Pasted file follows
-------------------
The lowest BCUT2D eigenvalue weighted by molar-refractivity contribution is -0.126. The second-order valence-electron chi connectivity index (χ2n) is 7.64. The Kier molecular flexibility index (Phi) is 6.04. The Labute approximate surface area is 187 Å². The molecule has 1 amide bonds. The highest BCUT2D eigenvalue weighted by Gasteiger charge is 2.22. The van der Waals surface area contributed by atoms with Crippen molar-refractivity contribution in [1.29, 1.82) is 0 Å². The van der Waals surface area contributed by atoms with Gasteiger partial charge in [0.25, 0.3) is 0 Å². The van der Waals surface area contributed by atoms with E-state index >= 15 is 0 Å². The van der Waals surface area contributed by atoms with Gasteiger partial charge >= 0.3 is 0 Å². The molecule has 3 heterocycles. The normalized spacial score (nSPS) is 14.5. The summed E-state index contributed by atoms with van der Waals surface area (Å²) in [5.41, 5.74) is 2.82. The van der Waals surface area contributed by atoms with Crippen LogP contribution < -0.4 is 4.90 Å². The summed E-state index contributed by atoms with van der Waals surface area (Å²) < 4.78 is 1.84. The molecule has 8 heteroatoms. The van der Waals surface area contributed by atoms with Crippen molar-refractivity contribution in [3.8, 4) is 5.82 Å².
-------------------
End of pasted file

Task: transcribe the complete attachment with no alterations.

The lowest BCUT2D eigenvalue weighted by molar-refractivity contribution is -0.126. The second-order valence-electron chi connectivity index (χ2n) is 7.64. The Kier molecular flexibility index (Phi) is 6.04. The Labute approximate surface area is 187 Å². The molecule has 1 amide bonds. The highest BCUT2D eigenvalue weighted by Gasteiger charge is 2.22. The van der Waals surface area contributed by atoms with Crippen molar-refractivity contribution in [1.29, 1.82) is 0 Å². The van der Waals surface area contributed by atoms with Gasteiger partial charge in [0.25, 0.3) is 0 Å². The van der Waals surface area contributed by atoms with E-state index >= 15 is 0 Å². The van der Waals surface area contributed by atoms with Gasteiger partial charge >= 0.3 is 0 Å². The molecule has 3 heterocycles. The normalized spacial score (nSPS) is 14.5. The summed E-state index contributed by atoms with van der Waals surface area (Å²) in [5.41, 5.74) is 2.82. The van der Waals surface area contributed by atoms with Crippen LogP contribution < -0.4 is 4.90 Å². The summed E-state index contributed by atoms with van der Waals surface area (Å²) < 4.78 is 1.84. The molecule has 8 heteroatoms. The van der Waals surface area contributed by atoms with Crippen molar-refractivity contribution in [3.8, 4) is 5.82 Å².